A few weeks ago, Kurt Masur returned to conduct The Cleveland Orchestra after an absence of 17 years. I had played for him before, but never with Cleveland, where he had been a favorite for many years before he got his position in New York. From the first moments of rehearsal it was clear that this was going to be a very special week of music-making. Masur appears to be somewhat frail, but his experience and passion for the music made Bruckner’s Fourth Symphony come alive with a tremendous clarity right from the first bars.
The experience of actually seeing an orchestra live is magical. Bows moving in tandem, melodies flitting from section to section, the anticipation of the crowd, the conductor waving his arms–it is a thrill unique to the orchestral concert experience. Audio and video recordings can’t even come close to the feeling of actually being there, hearing music being created in that moment, filling the hall with sound and then dissipating just as quickly.
First off, let me say that I often won’t even try to take an uninitiated friend to an orchestra concert, in part because many of my friends already are enthusiastic concertgoers.
Maybe I find that there is so much less to talk about with those who seem apathetic or antagonistic about symphony concerts…heck, I’ve found that I’m related to some of them.
I spent my early years exposed to lots of concert music — operetta, movie musicals, “light-classical” stuff on the radio, and some Victor Red Seal records that my father had bought before the Great Depression made it impossible to spend money on anything but the bare necessities. I had even spent two seasons at the St. Louis Symphony Orchestra’s student concerts. So, yes, I enjoyed music, particularly the shows put on at the St. Louis Muny Opera every summer.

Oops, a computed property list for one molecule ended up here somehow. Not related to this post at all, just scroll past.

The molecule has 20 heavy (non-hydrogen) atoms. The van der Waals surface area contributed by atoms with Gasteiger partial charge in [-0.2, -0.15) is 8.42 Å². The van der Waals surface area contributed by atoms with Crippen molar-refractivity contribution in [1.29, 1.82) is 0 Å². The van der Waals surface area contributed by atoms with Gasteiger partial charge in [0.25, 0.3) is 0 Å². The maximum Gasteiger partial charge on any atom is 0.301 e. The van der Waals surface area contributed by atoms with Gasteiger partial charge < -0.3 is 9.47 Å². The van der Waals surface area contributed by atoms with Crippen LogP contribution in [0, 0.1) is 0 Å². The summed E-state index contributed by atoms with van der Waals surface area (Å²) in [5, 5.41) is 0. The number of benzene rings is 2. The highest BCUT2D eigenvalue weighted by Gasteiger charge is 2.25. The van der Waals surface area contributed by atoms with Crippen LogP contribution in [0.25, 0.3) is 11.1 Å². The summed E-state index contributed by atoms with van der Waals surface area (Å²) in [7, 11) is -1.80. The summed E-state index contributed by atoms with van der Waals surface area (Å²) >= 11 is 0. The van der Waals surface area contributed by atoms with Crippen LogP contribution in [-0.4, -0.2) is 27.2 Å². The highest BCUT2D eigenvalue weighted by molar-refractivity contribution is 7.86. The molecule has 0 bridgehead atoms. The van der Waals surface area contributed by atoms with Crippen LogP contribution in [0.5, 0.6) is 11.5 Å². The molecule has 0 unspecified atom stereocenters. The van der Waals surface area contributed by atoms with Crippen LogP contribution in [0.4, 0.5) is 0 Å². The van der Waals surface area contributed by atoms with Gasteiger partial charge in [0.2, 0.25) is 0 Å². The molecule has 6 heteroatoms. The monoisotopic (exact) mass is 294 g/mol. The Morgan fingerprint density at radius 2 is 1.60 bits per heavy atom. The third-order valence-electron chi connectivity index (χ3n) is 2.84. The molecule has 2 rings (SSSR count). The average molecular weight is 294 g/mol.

One of the most exciting orchestra concerts I’ve ever attended was the Boston Symphony Orchestra’s performance of Beethoven’s 9th Symphony on Boston Common in September of 1998. The police estimated that the crowd was 80,000 people strong, and as I recall most of them stood packed, shoulder-to-shoulder over an area the size of a football field in front of the stage. Seiji Ozawa, whose 50th anniversary as music director was being celebrated, was ill, and Assistant Conductor Federico Cortese conducted the first movements, but it was announced that Ozawa would take the podium for the final movement, the Ode to Joy. But after only two movements, Cortese left the stage. Boston Globe critic Richard Dyer described Ozawa’s surprise early arrival: “There was some applause as the soloists entered and took their positions, but the real thrill came on the giant video screen, where the audience could see Ozawa standing in the wings, speaking quietly to Cortese. A few seconds later, Ozawa took a deep breath and walked on, as the Tanglewood Festival Chorus and the audience leapt up, and even the orchestra applauded.” I remember extended cheering and raucous applause. Where, we might ask, did these 80,000 people come from, and where did they go after it was all over? Many of the standard explanations for the difficulties that orchestras have in appealing to the popular audience seem flimsy in the face of this overwhelming if short-lived response. Perhaps a good place to start would be to understand the differences between the popular music culture and the orchestra culture to see how they are difficult to integrate. I have been developing a conceptual model for analyzing the structure of the popular music culture and comparing it with the classical music culture which turns out to be quite revealing.
I didn’t see my first opera until my mid-20’s.
If I hadn’t entered this wonderful and crazy world as someone who works within the business, there’s a good chance I mightn’t have been around opera at all. I’m not an “insider,” and for the first part of my career, I felt the burden keenly. I got my first job in the opera business at age 29, and I always seemed to be surrounded by colleagues who were singing along with the Met broadcasts before they knew how to read. For years I played “catch up,” and am still easily intimidated.